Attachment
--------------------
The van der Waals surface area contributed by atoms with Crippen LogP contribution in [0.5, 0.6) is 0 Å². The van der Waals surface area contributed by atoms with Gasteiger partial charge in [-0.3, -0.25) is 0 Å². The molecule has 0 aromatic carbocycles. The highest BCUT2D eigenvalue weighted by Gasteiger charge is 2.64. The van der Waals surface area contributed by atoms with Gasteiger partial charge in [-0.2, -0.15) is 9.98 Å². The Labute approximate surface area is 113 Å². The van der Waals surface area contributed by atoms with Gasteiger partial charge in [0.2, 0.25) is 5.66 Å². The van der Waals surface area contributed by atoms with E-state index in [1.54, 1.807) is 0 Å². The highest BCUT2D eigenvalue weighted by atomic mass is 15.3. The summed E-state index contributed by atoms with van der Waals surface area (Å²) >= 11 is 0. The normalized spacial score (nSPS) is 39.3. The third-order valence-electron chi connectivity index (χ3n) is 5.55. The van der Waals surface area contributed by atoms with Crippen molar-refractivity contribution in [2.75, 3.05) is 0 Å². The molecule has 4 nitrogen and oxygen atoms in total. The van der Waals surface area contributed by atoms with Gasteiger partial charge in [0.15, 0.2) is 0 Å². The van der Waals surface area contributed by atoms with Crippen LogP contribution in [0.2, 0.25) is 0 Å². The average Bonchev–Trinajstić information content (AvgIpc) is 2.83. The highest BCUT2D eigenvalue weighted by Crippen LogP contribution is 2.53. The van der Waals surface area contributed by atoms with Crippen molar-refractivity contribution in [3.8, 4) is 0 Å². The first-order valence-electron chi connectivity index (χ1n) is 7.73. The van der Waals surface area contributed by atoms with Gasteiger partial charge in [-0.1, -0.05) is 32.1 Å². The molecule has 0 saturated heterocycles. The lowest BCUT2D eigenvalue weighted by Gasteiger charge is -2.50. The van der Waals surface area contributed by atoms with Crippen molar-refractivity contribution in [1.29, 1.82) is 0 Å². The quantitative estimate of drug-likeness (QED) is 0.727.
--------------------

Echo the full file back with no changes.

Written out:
The van der Waals surface area contributed by atoms with Crippen LogP contribution in [0.5, 0.6) is 0 Å². The van der Waals surface area contributed by atoms with Gasteiger partial charge in [-0.3, -0.25) is 0 Å². The molecule has 0 aromatic carbocycles. The highest BCUT2D eigenvalue weighted by Gasteiger charge is 2.64. The van der Waals surface area contributed by atoms with Gasteiger partial charge in [-0.2, -0.15) is 9.98 Å². The Labute approximate surface area is 113 Å². The van der Waals surface area contributed by atoms with Gasteiger partial charge in [0.2, 0.25) is 5.66 Å². The van der Waals surface area contributed by atoms with E-state index in [1.54, 1.807) is 0 Å². The highest BCUT2D eigenvalue weighted by atomic mass is 15.3. The summed E-state index contributed by atoms with van der Waals surface area (Å²) >= 11 is 0. The normalized spacial score (nSPS) is 39.3. The third-order valence-electron chi connectivity index (χ3n) is 5.55. The van der Waals surface area contributed by atoms with Crippen molar-refractivity contribution in [2.75, 3.05) is 0 Å². The molecule has 4 nitrogen and oxygen atoms in total. The van der Waals surface area contributed by atoms with Gasteiger partial charge in [0.15, 0.2) is 0 Å². The van der Waals surface area contributed by atoms with Crippen LogP contribution in [0.2, 0.25) is 0 Å². The average Bonchev–Trinajstić information content (AvgIpc) is 2.83. The highest BCUT2D eigenvalue weighted by Crippen LogP contribution is 2.53. The van der Waals surface area contributed by atoms with Crippen molar-refractivity contribution in [3.8, 4) is 0 Å². The first-order valence-electron chi connectivity index (χ1n) is 7.73. The van der Waals surface area contributed by atoms with Gasteiger partial charge in [-0.1, -0.05) is 32.1 Å². The molecule has 0 saturated heterocycles. The lowest BCUT2D eigenvalue weighted by Gasteiger charge is -2.50. The van der Waals surface area contributed by atoms with Crippen molar-refractivity contribution in [1.29, 1.82) is 0 Å². The quantitative estimate of drug-likeness (QED) is 0.727.